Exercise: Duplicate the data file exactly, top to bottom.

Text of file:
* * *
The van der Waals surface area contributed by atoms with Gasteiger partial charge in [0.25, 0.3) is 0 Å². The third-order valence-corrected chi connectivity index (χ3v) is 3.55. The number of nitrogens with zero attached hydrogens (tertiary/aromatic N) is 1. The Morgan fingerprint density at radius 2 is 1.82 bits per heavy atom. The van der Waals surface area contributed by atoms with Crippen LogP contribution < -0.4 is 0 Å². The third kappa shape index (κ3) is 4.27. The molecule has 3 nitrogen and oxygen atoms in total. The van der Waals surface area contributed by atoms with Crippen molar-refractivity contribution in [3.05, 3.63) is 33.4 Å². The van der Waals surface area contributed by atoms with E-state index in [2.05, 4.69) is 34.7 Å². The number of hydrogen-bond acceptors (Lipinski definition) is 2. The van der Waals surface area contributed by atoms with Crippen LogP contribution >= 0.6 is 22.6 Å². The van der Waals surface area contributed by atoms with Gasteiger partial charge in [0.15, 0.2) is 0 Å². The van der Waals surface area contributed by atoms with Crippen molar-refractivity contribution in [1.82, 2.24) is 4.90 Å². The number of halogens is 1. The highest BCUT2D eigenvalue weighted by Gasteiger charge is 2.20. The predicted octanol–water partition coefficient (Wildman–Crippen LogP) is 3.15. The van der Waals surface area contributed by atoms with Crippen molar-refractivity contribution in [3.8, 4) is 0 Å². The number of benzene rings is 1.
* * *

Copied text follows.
The van der Waals surface area contributed by atoms with Gasteiger partial charge in [0.25, 0.3) is 0 Å². The third-order valence-corrected chi connectivity index (χ3v) is 3.55. The number of nitrogens with zero attached hydrogens (tertiary/aromatic N) is 1. The Morgan fingerprint density at radius 2 is 1.82 bits per heavy atom. The van der Waals surface area contributed by atoms with Crippen LogP contribution < -0.4 is 0 Å². The third kappa shape index (κ3) is 4.27. The molecule has 3 nitrogen and oxygen atoms in total. The van der Waals surface area contributed by atoms with Crippen molar-refractivity contribution in [3.05, 3.63) is 33.4 Å². The van der Waals surface area contributed by atoms with E-state index in [2.05, 4.69) is 34.7 Å². The number of hydrogen-bond acceptors (Lipinski definition) is 2. The van der Waals surface area contributed by atoms with Crippen LogP contribution >= 0.6 is 22.6 Å². The van der Waals surface area contributed by atoms with Gasteiger partial charge in [0.15, 0.2) is 0 Å². The van der Waals surface area contributed by atoms with Crippen molar-refractivity contribution in [1.82, 2.24) is 4.90 Å². The number of halogens is 1. The highest BCUT2D eigenvalue weighted by Gasteiger charge is 2.20. The predicted octanol–water partition coefficient (Wildman–Crippen LogP) is 3.15. The van der Waals surface area contributed by atoms with Crippen molar-refractivity contribution in [3.8, 4) is 0 Å². The number of benzene rings is 1.